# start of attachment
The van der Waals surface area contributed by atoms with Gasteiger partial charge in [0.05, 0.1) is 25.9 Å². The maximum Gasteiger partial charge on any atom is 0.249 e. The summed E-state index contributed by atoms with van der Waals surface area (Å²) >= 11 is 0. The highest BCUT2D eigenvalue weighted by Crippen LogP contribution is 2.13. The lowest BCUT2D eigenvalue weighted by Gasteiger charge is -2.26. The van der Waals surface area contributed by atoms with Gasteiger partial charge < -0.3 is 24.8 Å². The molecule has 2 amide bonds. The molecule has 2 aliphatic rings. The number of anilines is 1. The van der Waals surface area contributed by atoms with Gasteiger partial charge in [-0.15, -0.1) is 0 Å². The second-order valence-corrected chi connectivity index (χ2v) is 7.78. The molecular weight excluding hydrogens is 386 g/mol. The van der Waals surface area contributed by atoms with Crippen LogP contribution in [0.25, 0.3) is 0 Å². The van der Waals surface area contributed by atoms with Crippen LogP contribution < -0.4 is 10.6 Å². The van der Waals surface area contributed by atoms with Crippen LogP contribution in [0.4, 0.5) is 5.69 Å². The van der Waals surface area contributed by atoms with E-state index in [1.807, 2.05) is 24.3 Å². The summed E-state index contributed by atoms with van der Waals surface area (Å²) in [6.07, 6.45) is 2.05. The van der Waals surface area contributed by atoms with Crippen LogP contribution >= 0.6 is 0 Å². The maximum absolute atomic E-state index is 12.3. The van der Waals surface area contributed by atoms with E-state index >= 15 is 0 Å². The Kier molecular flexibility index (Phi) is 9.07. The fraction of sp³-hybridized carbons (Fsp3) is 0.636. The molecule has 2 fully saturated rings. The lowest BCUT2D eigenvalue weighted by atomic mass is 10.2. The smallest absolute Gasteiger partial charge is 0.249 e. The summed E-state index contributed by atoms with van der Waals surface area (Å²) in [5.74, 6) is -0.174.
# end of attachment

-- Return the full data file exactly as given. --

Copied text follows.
The van der Waals surface area contributed by atoms with Gasteiger partial charge in [0.05, 0.1) is 25.9 Å². The maximum Gasteiger partial charge on any atom is 0.249 e. The summed E-state index contributed by atoms with van der Waals surface area (Å²) >= 11 is 0. The highest BCUT2D eigenvalue weighted by Crippen LogP contribution is 2.13. The lowest BCUT2D eigenvalue weighted by Gasteiger charge is -2.26. The van der Waals surface area contributed by atoms with Gasteiger partial charge < -0.3 is 24.8 Å². The molecule has 2 amide bonds. The molecule has 2 aliphatic rings. The number of anilines is 1. The van der Waals surface area contributed by atoms with Gasteiger partial charge in [-0.15, -0.1) is 0 Å². The second-order valence-corrected chi connectivity index (χ2v) is 7.78. The molecular weight excluding hydrogens is 386 g/mol. The van der Waals surface area contributed by atoms with Crippen LogP contribution in [0.25, 0.3) is 0 Å². The van der Waals surface area contributed by atoms with Crippen LogP contribution < -0.4 is 10.6 Å². The van der Waals surface area contributed by atoms with Crippen LogP contribution in [0.4, 0.5) is 5.69 Å². The van der Waals surface area contributed by atoms with E-state index in [1.807, 2.05) is 24.3 Å². The summed E-state index contributed by atoms with van der Waals surface area (Å²) in [6.07, 6.45) is 2.05. The van der Waals surface area contributed by atoms with Crippen LogP contribution >= 0.6 is 0 Å². The maximum absolute atomic E-state index is 12.3. The van der Waals surface area contributed by atoms with E-state index >= 15 is 0 Å². The Kier molecular flexibility index (Phi) is 9.07. The fraction of sp³-hybridized carbons (Fsp3) is 0.636. The molecule has 2 fully saturated rings. The lowest BCUT2D eigenvalue weighted by atomic mass is 10.2. The smallest absolute Gasteiger partial charge is 0.249 e. The summed E-state index contributed by atoms with van der Waals surface area (Å²) in [5.74, 6) is -0.174.